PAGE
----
An overhyped 2003 vintage, a fraud scandal, and the threat of a US ban has left Brunello in crisis. Could subregions be the answer, asks Kerin O’Keefe.
No one will forget the scalding summer of 2003, among the hottest and driest ever recorded in Europe. Many consumers, however, will want to forget the wines from this vintage; Italy was hit hard and most wines reflect the difficult conditions.
For now, subzones remain unofficial, but more and more producers are writing back-label info or the name of the hamlet on the front label. Although some subzones are considered superior to others, ultimately, any such view depends on what you want. Brunellos that will develop layers of complexity with age hail from the original growing area just southeast of Montalcino, while Sant’Angelo is a good source of fruit forward, muscular Brunellos. For a combination of elegance and power, look for Castelnuovo d’Abate, and for Brunellos with exquisite bouquets and refinement, buy from north Montalcino. While unofficial, the following zonal breakdown should provide a useful guide…
Read the article: Brunello on the brink
Once infamous for making industrial quantities of concentrated musts and uninspiring sweet wines, Sicily is fast shaking off its bulk-wine and sticky Marsala image. Kerin O’Keefe identifies the island’s best growing areas and the dynamic estates that are transforming its reputation.
Photography by Paolo Tenti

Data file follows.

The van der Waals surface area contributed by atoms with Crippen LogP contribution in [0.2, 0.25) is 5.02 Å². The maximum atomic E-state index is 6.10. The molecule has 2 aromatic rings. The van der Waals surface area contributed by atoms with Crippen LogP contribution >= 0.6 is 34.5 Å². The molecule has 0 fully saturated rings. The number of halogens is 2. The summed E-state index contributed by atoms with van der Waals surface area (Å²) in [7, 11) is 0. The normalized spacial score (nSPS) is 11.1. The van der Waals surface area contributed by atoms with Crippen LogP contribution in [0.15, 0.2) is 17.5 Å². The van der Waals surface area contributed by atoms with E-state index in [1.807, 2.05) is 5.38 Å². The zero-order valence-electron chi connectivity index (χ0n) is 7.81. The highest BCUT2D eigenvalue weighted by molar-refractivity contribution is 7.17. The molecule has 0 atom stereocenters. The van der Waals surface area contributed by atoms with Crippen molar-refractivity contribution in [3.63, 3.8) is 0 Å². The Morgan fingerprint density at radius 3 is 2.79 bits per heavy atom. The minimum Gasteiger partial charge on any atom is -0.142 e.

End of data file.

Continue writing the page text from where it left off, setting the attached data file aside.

Thanks to almost ideal growing conditions and a patrimony of unique native grapes, Sicily’s once stagnant wine scene is undergoing a much deserved quality renaissance. Now a wellspring of experimentation and investment, the largest island in the Mediterranean is quickly becoming Italy’s most exciting wine-producing region, as winemakers discover the island’s ancient grapes and classic growing areas.
Though the recent past was devoted to industrial-quantity winemaking, the future is focused on top-quality wines of relatively good value that are both modern and indisputably Sicilian. Sprinkled with ancient Greek temples and Norman cathedrals built by former invaders, Sicily has long been a land of contradictions, and this is especially evident in its flourishing wine sector, where new boutique wineries can be found alongside sprawling cooperatives the size of oil refineries. Even though Sicily is no longer merely a vast reservoir of grapes and concentrated must, the island’s determined drive toward quality is hindered by its steadfast image as a bulk-wine producer.
Its lingering reputation is not groundless: Sicily remains one of Italy’s most prolific wine-producing regions, with as much land under vine as all of Australia and more than double that of Piedmont or Tuscany. Surprisingly, only 17 percent of Sicily’s massive output is bottled on the island, and only 3 percent of this is under Italy’s Denominazione di Origine Controllata (DOC) appellation system. The island remains a leading producer of strong grape must (vino da taglio), which is covertly used by many northern producers to give their more delicate wines an injection of southern muscle, while the brunt of the harvest, of dubious quality, is still sold in bulk or distilled. But side by side with these dismal remnants of mass production, dynamic winemakers have carefully revived ancient grapes and are now making some of Italy’s most innovative wines.